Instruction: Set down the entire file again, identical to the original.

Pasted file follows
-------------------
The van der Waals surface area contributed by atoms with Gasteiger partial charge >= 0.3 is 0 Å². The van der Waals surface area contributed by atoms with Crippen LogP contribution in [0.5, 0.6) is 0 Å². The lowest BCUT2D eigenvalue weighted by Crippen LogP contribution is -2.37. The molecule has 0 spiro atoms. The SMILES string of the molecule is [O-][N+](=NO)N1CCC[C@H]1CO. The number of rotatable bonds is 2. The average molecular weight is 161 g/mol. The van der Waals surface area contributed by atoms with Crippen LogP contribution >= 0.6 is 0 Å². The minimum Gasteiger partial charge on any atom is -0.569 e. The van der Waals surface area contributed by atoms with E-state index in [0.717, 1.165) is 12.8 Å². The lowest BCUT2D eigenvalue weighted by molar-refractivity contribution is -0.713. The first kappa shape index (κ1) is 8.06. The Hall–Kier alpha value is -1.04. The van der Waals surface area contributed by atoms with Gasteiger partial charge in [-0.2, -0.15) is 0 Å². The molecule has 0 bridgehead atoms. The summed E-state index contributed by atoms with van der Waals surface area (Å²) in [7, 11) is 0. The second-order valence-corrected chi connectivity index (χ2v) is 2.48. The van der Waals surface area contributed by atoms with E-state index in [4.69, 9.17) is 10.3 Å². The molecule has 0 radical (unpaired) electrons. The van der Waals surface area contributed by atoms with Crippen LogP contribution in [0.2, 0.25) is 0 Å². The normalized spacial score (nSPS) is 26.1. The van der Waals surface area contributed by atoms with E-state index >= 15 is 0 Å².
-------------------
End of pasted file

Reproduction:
The van der Waals surface area contributed by atoms with Gasteiger partial charge >= 0.3 is 0 Å². The van der Waals surface area contributed by atoms with Crippen LogP contribution in [0.5, 0.6) is 0 Å². The lowest BCUT2D eigenvalue weighted by Crippen LogP contribution is -2.37. The molecule has 0 spiro atoms. The SMILES string of the molecule is [O-][N+](=NO)N1CCC[C@H]1CO. The number of rotatable bonds is 2. The average molecular weight is 161 g/mol. The van der Waals surface area contributed by atoms with Crippen LogP contribution >= 0.6 is 0 Å². The minimum Gasteiger partial charge on any atom is -0.569 e. The van der Waals surface area contributed by atoms with E-state index in [0.717, 1.165) is 12.8 Å². The lowest BCUT2D eigenvalue weighted by molar-refractivity contribution is -0.713. The first kappa shape index (κ1) is 8.06. The Hall–Kier alpha value is -1.04. The van der Waals surface area contributed by atoms with Gasteiger partial charge in [-0.2, -0.15) is 0 Å². The molecule has 0 bridgehead atoms. The summed E-state index contributed by atoms with van der Waals surface area (Å²) in [7, 11) is 0. The second-order valence-corrected chi connectivity index (χ2v) is 2.48. The van der Waals surface area contributed by atoms with E-state index in [4.69, 9.17) is 10.3 Å². The molecule has 0 radical (unpaired) electrons. The van der Waals surface area contributed by atoms with Crippen LogP contribution in [0.2, 0.25) is 0 Å². The normalized spacial score (nSPS) is 26.1. The van der Waals surface area contributed by atoms with E-state index >= 15 is 0 Å².